by Jennifer Rae
illustrated by Rose Cowles
published by Whitecap Books
1998, 32 pages
Dirty Dog Boogie
written and Illustrated by Loris Lesynski
published by Annick Press
1999, 32 pages
A Happy Dog's Life
Reviewed by Linda L. Richards
Dogs and kids are a winning combination. There's something about the eternally happy aspect of the canine that children find irresistible. Add the almost mystic quality that a good illustrator brings, and you're on your way to magic as far as the average five-to-seven-year-old is concerned. Both Dirty Dog Boogie and Dog Tales are rich with the kind of illustrations that make kids smile.
Of course, though we all know a picture is worth a thousand words, good illustrations without a strong story or central theme are just so much vanilla pudding: fun for a while, but hardly the sort of thing that can satisfy a real appetite. Both books are strong in the theme department, as well: though in very different ways.
Cindersmelly lived with a pair of persnickety Siamese cats who spent all day grooming and cleaning themselves but who never lifted a claw around the house. Cindersmelly was made to do all the work -- fetching newspapers, carrying stinky slippers, cleaning dirty dishes, even sweeping the floor with her big, black tail. So not only was she smelly -- she was dusty as well.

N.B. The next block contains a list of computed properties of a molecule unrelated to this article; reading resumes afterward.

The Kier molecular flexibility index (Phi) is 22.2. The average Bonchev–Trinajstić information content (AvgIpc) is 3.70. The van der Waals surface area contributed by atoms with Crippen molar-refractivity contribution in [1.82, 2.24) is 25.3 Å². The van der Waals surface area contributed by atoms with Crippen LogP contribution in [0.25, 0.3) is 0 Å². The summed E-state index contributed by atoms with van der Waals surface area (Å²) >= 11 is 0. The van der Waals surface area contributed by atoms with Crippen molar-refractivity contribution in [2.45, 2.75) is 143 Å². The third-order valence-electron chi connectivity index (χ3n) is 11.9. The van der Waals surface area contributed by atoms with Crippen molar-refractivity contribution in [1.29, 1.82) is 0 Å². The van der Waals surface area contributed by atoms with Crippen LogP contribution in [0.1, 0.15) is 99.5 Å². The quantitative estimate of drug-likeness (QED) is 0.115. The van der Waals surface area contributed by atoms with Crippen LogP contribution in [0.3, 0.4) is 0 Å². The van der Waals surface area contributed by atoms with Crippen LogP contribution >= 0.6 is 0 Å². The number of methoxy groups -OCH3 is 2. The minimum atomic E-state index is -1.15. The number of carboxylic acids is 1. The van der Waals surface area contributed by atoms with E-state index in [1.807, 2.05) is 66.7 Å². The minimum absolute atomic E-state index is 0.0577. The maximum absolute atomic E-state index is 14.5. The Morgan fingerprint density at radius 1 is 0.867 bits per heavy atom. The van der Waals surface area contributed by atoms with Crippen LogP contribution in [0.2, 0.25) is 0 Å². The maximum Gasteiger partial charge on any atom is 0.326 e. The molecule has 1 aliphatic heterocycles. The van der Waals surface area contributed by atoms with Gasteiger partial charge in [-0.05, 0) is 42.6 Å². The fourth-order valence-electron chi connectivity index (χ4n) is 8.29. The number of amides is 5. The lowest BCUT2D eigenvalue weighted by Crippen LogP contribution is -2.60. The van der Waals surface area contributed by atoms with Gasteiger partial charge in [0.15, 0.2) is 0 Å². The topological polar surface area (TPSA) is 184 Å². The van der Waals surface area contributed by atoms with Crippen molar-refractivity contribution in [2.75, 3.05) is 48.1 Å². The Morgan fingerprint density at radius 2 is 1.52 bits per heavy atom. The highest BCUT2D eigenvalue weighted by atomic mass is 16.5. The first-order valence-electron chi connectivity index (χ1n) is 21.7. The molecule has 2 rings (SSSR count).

Sound familiar? And well it should, with just enough differences to invite gales of laughter from your favorite young reader. For instance, it's the Prince's Pet Show our dear Cindersmelly is too dusty and smelly to go to. Though, fortunately for Cindersmelly a vacuum cleaner salesman named Harry Dogslobber appears just in time to save the day and clean Cindersmelly into a semblance of a canine who can go to the Pet Show. And when she arrives: "What a beautiful shiny black coat! I should like to have such a big, black dog as that!" And, well... you know the rest: with variations.
Read them all alone
To the under-seven set to whom poem and rhyme are practically synonymous, Lesynski's poems are pure music. When it comes to rhyming stuff, Lesynski is a major goddess. The only thing more joyous than her rhymes are her charming and well drawn illustrations.
Down in the corners of most of my toes,
And so on through a couple more stanzas. This is, after all, the stuff kids think about: things that are close and understandable and within the realm of their own universe. | March 1999
Linda L. Richards is the editor of January Magazine and the author of Death Was in the Picture.